German factory orders fall sharply on energy woes
German industrial orders fell more sharply than expected in August, official data showed Thursday, as soaring energy costs caused by the war in Ukraine take a toll on Europe’s economic powerhouse.
New orders– which usually provide a foretaste of industrial output — plunged by 2.4 percent on the previous month, federal statistics agency Destatis said in figures adjusted for seasonal swings.
Analysts surveyed by financial data firm FactSet had predicted a smaller contraction of 0.5 percent.
“Against the backdrop of the war and high gas prices, the industrial economy is showing clear signs of braking,” the economy ministry said in a statement, calling the outlook for the rest of the year “subdued”.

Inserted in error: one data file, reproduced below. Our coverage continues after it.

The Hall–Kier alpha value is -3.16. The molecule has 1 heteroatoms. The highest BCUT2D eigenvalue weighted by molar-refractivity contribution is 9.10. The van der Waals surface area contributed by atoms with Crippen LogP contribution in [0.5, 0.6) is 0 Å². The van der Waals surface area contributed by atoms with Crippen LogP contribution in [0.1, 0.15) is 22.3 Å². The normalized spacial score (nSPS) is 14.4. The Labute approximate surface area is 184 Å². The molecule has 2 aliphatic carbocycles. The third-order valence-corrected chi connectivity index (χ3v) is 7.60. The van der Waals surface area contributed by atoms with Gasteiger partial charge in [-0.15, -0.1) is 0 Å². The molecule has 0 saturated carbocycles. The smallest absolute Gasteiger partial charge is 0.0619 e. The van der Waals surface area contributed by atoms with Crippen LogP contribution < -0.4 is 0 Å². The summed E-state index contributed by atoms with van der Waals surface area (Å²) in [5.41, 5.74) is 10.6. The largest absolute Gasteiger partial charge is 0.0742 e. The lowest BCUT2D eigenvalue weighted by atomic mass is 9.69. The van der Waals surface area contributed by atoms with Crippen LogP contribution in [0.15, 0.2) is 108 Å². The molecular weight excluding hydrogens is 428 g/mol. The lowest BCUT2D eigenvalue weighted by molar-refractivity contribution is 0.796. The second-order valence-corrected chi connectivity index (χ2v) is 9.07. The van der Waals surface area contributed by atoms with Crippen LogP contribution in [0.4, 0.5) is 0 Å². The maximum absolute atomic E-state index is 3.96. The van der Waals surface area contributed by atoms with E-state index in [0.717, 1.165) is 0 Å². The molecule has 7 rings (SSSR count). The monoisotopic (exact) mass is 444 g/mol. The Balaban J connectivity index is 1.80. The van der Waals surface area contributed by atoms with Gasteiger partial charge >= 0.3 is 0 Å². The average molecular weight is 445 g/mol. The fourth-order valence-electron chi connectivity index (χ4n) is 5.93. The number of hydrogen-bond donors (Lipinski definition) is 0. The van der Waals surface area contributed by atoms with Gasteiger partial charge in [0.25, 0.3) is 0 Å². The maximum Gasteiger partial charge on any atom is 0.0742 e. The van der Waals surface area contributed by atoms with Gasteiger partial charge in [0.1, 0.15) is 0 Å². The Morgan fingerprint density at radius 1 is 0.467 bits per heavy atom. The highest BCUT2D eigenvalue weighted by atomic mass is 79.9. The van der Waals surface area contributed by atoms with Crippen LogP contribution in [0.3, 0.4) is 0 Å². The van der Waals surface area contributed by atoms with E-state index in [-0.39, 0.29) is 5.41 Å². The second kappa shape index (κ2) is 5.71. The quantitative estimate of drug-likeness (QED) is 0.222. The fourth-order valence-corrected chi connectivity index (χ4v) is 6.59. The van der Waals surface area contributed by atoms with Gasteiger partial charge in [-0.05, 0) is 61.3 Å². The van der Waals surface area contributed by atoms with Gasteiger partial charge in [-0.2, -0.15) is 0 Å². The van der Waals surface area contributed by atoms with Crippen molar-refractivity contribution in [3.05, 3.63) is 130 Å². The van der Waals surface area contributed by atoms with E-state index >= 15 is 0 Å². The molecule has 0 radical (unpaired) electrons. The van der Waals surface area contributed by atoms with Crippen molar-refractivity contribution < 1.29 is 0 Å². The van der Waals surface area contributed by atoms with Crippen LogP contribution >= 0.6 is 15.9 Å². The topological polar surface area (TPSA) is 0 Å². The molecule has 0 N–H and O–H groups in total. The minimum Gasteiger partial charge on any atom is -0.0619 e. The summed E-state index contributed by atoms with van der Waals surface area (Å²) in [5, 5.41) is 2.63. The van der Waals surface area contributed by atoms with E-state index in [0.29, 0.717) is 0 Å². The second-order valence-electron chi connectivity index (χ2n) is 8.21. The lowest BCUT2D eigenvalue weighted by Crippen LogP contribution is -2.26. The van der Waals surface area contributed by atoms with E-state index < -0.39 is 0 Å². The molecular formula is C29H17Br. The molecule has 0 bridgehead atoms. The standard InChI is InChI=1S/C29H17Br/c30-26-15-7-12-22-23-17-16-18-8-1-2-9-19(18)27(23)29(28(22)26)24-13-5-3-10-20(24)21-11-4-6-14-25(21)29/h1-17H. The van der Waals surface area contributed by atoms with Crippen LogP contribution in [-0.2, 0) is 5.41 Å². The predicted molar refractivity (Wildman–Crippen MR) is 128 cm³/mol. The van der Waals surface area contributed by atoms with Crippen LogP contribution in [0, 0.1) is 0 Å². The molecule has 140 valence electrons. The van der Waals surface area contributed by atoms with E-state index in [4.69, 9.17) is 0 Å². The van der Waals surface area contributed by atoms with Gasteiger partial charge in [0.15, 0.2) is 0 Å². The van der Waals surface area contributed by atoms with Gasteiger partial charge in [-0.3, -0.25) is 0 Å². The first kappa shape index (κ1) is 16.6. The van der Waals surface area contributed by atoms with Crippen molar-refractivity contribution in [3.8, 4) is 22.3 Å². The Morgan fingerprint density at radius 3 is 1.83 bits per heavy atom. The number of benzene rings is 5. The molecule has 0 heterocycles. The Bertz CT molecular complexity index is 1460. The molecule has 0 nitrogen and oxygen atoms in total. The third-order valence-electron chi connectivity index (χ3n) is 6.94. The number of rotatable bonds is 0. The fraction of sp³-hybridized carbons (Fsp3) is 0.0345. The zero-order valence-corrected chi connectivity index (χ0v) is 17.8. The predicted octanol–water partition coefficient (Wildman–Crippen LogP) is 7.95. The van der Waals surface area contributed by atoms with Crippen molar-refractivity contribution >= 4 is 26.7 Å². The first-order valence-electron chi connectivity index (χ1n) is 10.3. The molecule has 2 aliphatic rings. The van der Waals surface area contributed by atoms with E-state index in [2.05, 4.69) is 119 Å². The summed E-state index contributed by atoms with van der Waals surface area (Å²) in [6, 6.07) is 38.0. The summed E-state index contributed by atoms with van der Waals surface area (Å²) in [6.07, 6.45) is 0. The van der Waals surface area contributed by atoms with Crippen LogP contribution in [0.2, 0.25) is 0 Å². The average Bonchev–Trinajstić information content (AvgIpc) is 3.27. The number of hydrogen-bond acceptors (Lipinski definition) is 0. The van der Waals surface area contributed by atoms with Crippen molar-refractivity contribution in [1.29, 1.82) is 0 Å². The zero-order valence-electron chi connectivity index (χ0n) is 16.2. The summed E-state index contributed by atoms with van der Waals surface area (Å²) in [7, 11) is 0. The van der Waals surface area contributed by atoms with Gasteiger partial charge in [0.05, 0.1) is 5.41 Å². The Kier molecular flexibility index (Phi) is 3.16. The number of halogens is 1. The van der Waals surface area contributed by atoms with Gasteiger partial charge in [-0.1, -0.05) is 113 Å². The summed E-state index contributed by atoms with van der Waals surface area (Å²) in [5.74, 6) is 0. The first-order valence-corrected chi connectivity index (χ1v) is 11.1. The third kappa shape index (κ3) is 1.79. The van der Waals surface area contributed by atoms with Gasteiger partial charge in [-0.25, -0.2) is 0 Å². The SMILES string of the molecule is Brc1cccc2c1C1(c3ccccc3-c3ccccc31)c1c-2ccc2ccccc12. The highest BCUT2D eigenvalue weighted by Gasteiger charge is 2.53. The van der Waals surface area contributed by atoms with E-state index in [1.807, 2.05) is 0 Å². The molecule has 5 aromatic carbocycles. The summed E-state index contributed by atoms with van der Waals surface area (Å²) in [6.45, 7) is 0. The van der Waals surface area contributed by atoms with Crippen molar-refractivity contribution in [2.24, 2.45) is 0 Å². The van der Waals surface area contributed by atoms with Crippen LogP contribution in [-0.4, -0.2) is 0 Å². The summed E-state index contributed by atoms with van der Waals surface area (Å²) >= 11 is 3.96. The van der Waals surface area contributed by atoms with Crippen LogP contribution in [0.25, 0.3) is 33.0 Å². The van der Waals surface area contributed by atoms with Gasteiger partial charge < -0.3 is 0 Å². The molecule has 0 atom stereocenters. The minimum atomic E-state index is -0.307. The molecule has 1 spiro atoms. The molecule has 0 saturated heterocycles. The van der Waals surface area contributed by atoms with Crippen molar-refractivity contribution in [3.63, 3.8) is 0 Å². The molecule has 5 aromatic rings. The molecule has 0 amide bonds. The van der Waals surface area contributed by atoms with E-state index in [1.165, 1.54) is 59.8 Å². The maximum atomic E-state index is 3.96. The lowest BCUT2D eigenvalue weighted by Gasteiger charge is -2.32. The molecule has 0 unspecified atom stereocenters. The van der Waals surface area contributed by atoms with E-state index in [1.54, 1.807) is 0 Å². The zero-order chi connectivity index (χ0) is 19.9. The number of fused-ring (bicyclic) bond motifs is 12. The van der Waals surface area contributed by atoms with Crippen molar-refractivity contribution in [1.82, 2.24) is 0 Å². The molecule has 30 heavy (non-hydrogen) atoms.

There was some good news, however, as Destatis significantly revised its July figure for industrial orders, from a 1.1-percent drop to a 1.9-percent increase.
The agency blamed the discrepancy on large-scale orders in the aerospace industry that were reported late.
Germany’s export-oriented economy has been hammered in recent months by the fallout from Russia’s war in Ukraine, which has exacerbated supply chain woes and pushed up energy prices across the continent.
The August dip in demand was led by a 3.8-percent fall in orders from eurozone countries, while domestic orders were down 3.4-percent.
Germany’s economy is forecast to tip into recession and shrink by 0.4 percent in 2023, the country’s leading economic institutes said last week.
“The expected recession will be brought about by a significant decline in domestic demand, especially from private consumption,” said LBBW bank economist Jens-Oliver Niklasch.